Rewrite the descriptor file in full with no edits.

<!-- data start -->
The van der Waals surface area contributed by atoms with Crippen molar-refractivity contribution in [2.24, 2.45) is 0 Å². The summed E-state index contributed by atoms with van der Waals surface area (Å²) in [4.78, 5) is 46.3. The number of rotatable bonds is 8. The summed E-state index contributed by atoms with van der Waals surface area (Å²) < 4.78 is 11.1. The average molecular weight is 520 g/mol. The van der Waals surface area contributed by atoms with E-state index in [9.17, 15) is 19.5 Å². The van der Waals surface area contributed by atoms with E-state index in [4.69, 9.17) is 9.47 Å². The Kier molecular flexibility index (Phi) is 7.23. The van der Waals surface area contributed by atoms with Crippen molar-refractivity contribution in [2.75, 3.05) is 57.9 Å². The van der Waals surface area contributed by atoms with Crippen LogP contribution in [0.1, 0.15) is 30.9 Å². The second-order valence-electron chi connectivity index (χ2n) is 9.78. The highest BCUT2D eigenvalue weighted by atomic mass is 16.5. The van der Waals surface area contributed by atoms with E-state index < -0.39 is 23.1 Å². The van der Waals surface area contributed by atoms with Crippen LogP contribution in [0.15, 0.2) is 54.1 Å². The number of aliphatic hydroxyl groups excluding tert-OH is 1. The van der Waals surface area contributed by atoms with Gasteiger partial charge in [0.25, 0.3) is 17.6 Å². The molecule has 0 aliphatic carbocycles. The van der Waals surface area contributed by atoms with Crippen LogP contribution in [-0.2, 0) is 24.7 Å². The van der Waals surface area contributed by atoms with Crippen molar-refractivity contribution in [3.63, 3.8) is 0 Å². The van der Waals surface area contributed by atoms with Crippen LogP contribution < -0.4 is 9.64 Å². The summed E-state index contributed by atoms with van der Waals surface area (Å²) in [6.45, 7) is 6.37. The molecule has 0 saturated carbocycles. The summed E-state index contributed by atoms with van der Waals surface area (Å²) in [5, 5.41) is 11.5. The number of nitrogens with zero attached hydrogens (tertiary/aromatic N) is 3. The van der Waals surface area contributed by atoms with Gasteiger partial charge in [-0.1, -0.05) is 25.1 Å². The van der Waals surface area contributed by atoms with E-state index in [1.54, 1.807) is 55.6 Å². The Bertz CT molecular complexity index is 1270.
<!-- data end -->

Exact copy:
The van der Waals surface area contributed by atoms with Crippen molar-refractivity contribution in [2.24, 2.45) is 0 Å². The summed E-state index contributed by atoms with van der Waals surface area (Å²) in [4.78, 5) is 46.3. The number of rotatable bonds is 8. The summed E-state index contributed by atoms with van der Waals surface area (Å²) < 4.78 is 11.1. The average molecular weight is 520 g/mol. The van der Waals surface area contributed by atoms with E-state index in [9.17, 15) is 19.5 Å². The van der Waals surface area contributed by atoms with E-state index in [4.69, 9.17) is 9.47 Å². The Kier molecular flexibility index (Phi) is 7.23. The van der Waals surface area contributed by atoms with Crippen molar-refractivity contribution in [2.75, 3.05) is 57.9 Å². The van der Waals surface area contributed by atoms with Crippen LogP contribution in [0.1, 0.15) is 30.9 Å². The second-order valence-electron chi connectivity index (χ2n) is 9.78. The highest BCUT2D eigenvalue weighted by atomic mass is 16.5. The van der Waals surface area contributed by atoms with E-state index < -0.39 is 23.1 Å². The van der Waals surface area contributed by atoms with Crippen LogP contribution in [0.15, 0.2) is 54.1 Å². The number of aliphatic hydroxyl groups excluding tert-OH is 1. The van der Waals surface area contributed by atoms with Gasteiger partial charge in [0.25, 0.3) is 17.6 Å². The molecule has 0 aliphatic carbocycles. The van der Waals surface area contributed by atoms with Crippen LogP contribution in [-0.2, 0) is 24.7 Å². The van der Waals surface area contributed by atoms with Crippen molar-refractivity contribution in [3.63, 3.8) is 0 Å². The van der Waals surface area contributed by atoms with Crippen LogP contribution < -0.4 is 9.64 Å². The summed E-state index contributed by atoms with van der Waals surface area (Å²) in [6.45, 7) is 6.37. The molecule has 0 saturated carbocycles. The summed E-state index contributed by atoms with van der Waals surface area (Å²) in [5, 5.41) is 11.5. The number of nitrogens with zero attached hydrogens (tertiary/aromatic N) is 3. The van der Waals surface area contributed by atoms with Gasteiger partial charge in [-0.1, -0.05) is 25.1 Å². The van der Waals surface area contributed by atoms with E-state index in [1.54, 1.807) is 55.6 Å². The Bertz CT molecular complexity index is 1270.